So now that we've covered Harry Potter and The Hunger Games, shall we do some other random humor? I think we shall!
First, though, some business to get out of the way: next week is the promised main character meetup, where I will demonstrate why my characters do not hang out together anywhere other than in my brain. If you didn't already, please give your four or five nominations for the characters I will be putting together into a scene. Suggestions for a location are also welcome. (Editor's Note: Poll is now closed.)
One thing you might not know about me is that I really like psychology. If I hadn't gotten so deeply into music, I would've made psych my minor. I have an interest in more deeply understanding myself and others, so ever since I first could read, I've casually read and researched on the subject. (My mom once got worried I was "plotting against her" because I liked to read her parenting books, LOL.) Personality tests are on the lighter side of psychology, with most of them not being consistently validated, but they're definitely fun!
One personality test you might have taken in school involves a number of "intelligences" in areas like "spatial," "logical, "linguistic," and "musical". I took that test multiple times in Gifted and Talented classes. My highest scores were in the linguistic, musical, interpersonal, and intrapersonal regions. (The last two mean "between people" and "with self.") It makes sense, honestly, because I am a writer who is more character-based. How can you mess with your characters if you don't understand them?
A topic that I think can reveal a lot about you and your personality, though, that I don't see a lot of discussion about, is first memories. Why would you remember that specific moment, out of all the moments you could have remembered earlier on? I think that's a key question to ask. When I've asked friends about it, I've found it to be pretty informative. So take a moment, while I tell you about my own first memories and what they say about me, to figure out your own first memories and what they might say about you.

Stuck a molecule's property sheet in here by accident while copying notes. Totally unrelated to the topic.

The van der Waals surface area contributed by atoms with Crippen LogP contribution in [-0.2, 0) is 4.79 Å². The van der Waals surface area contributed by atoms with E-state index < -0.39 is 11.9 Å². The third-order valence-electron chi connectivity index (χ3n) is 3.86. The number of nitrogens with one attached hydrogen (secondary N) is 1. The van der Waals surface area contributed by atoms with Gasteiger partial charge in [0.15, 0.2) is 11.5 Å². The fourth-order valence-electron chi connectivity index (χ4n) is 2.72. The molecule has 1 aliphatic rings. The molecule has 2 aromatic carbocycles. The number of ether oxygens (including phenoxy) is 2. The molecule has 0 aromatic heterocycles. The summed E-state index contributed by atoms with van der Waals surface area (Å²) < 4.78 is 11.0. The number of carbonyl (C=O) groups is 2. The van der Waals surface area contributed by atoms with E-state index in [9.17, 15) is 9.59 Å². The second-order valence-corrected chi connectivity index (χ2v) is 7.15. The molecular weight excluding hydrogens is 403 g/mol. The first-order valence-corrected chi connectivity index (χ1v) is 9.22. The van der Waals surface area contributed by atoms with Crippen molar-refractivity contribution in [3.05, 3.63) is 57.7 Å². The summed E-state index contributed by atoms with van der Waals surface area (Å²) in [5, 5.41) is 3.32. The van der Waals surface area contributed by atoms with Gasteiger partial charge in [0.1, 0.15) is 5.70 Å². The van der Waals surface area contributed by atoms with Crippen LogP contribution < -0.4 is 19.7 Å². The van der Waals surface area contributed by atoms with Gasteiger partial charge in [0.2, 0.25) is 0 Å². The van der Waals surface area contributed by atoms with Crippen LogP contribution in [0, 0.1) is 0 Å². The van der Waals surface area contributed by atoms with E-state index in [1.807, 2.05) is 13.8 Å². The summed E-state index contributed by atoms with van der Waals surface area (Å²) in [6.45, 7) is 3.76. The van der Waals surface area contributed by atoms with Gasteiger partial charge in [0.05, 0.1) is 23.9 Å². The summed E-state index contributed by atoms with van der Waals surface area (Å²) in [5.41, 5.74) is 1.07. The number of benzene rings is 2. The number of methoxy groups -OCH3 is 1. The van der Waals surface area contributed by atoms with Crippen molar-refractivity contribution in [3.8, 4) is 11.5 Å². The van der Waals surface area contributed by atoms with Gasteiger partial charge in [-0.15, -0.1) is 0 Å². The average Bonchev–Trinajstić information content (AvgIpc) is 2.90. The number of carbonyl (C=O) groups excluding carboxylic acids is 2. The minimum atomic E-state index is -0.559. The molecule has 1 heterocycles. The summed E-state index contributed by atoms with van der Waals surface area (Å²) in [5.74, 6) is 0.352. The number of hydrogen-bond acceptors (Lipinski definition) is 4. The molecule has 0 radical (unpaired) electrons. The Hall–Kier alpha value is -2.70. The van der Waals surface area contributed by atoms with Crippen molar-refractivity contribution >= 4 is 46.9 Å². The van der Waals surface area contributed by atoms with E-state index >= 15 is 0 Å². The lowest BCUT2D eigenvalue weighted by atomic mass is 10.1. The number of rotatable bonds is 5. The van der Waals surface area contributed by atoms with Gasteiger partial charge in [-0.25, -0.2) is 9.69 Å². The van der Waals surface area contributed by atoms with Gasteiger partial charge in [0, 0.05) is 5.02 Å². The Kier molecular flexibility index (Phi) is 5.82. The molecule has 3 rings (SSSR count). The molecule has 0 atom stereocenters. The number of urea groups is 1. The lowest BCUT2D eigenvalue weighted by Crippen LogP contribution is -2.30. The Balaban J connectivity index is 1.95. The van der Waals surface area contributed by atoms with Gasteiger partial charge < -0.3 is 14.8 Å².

My First Memories
I have two, both from when I was around one year old (I know that's improbable, but what can I say?). I have no idea which one actually came first.
The shorter one I have is of just a taste. It's slipping from me more and more as time passes, but I still remember it now--my first teething biscuit, apparently. That thing was gross as heck. Like, chalk mixed with bread or something. So what does that say about me? Well, me and food, throughout my life, have had an interesting relationship. Binging is a common problem for me, and though I've dealt with lots of body image issues, I can't deny that I have a love for eating.
I found this idea online, and I think it's complete brilliance. Basically, you take a picture of wherever you are every hour in order to share visually a day in your life. So I took a bunch of pictures of my school day both last Friday and Monday, as hourly as I could manage. I merged the two days (with similar schedules) because I messed up on one of them, LOL.
The pictures are posted below for you. Enjoy! (Editor's Note: Some faces are blurred for privacy reasons.)
I meant to do an awesome picture-based day in my life post, but I forgot to keep taking pictures halfway through the day. So I'll come back to you on that on Wednesday, LOL. Instead of doing that, today I'll talk about some of my favorite fictional characters! There are some really good characters out there who affect my point of view in life and in writing.
(BTW, read this. This is the funniest blog post I've ever read.)
Well, we have to begin with the female giants of my favorite books, so let's kick it off with Harry Potter and the gloriously superintelligent Hermione!
There is nary a character to match her. Starting off as a bossy, know-it-all eleven-year-old, throughout the series, she develops into a intelligent and loyal young woman willing to fight to the end for the Wizarding World and her friends. She stands up for what's right, and she saves lives because of it.
She also made a huge difference for female pop culture fans. So many nerdy fangirls look up to Hermione as an example of why intelligence is admirable. Though she can be ruthless and dislikes the less exact magic that would probably be my wheelhouse, I love what's she been able to accomplish..